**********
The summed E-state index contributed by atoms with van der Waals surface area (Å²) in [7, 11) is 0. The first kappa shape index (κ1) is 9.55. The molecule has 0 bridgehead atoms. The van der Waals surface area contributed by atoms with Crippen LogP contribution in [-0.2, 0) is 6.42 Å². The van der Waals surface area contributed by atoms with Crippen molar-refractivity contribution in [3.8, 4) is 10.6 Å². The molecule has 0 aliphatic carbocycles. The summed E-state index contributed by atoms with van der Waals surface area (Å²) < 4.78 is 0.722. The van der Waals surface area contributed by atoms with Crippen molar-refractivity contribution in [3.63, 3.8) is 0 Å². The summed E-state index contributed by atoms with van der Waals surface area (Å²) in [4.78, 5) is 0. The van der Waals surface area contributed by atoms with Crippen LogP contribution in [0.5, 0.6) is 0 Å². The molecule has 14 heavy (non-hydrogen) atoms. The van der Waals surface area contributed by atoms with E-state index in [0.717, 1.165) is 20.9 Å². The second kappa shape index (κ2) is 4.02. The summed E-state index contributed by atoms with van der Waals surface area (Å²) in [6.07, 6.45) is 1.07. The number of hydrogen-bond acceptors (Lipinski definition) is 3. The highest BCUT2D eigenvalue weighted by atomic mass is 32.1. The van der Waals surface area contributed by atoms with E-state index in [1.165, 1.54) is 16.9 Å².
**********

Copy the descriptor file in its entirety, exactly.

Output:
The summed E-state index contributed by atoms with van der Waals surface area (Å²) in [7, 11) is 0. The first kappa shape index (κ1) is 9.55. The molecule has 0 bridgehead atoms. The van der Waals surface area contributed by atoms with Crippen LogP contribution in [-0.2, 0) is 6.42 Å². The van der Waals surface area contributed by atoms with Crippen molar-refractivity contribution in [3.8, 4) is 10.6 Å². The molecule has 0 aliphatic carbocycles. The summed E-state index contributed by atoms with van der Waals surface area (Å²) < 4.78 is 0.722. The van der Waals surface area contributed by atoms with Crippen molar-refractivity contribution in [3.63, 3.8) is 0 Å². The summed E-state index contributed by atoms with van der Waals surface area (Å²) in [4.78, 5) is 0. The van der Waals surface area contributed by atoms with Crippen LogP contribution in [0.5, 0.6) is 0 Å². The molecule has 14 heavy (non-hydrogen) atoms. The van der Waals surface area contributed by atoms with E-state index in [0.717, 1.165) is 20.9 Å². The second kappa shape index (κ2) is 4.02. The summed E-state index contributed by atoms with van der Waals surface area (Å²) in [6.07, 6.45) is 1.07. The number of hydrogen-bond acceptors (Lipinski definition) is 3. The highest BCUT2D eigenvalue weighted by atomic mass is 32.1. The van der Waals surface area contributed by atoms with E-state index in [1.165, 1.54) is 16.9 Å².